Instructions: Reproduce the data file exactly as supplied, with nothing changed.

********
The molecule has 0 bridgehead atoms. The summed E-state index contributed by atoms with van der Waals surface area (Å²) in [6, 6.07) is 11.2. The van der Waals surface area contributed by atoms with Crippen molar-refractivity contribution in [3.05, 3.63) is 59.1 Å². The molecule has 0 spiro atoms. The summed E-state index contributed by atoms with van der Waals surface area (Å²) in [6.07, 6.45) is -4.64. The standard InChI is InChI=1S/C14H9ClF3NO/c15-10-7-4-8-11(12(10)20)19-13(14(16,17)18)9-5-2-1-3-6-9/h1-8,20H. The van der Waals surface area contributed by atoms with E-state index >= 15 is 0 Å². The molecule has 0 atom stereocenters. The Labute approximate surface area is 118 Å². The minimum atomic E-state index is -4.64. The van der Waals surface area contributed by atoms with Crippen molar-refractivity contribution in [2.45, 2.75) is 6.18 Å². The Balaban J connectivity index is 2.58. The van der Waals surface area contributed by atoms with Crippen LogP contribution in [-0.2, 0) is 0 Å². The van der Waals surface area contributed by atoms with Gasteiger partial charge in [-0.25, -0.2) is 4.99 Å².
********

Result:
The molecule has 0 bridgehead atoms. The summed E-state index contributed by atoms with van der Waals surface area (Å²) in [6, 6.07) is 11.2. The van der Waals surface area contributed by atoms with Crippen molar-refractivity contribution in [3.05, 3.63) is 59.1 Å². The molecule has 0 spiro atoms. The summed E-state index contributed by atoms with van der Waals surface area (Å²) in [6.07, 6.45) is -4.64. The standard InChI is InChI=1S/C14H9ClF3NO/c15-10-7-4-8-11(12(10)20)19-13(14(16,17)18)9-5-2-1-3-6-9/h1-8,20H. The van der Waals surface area contributed by atoms with E-state index >= 15 is 0 Å². The molecule has 0 atom stereocenters. The Labute approximate surface area is 118 Å². The minimum atomic E-state index is -4.64. The van der Waals surface area contributed by atoms with Crippen molar-refractivity contribution in [2.45, 2.75) is 6.18 Å². The Balaban J connectivity index is 2.58. The van der Waals surface area contributed by atoms with Crippen LogP contribution in [-0.2, 0) is 0 Å². The van der Waals surface area contributed by atoms with Gasteiger partial charge in [-0.25, -0.2) is 4.99 Å².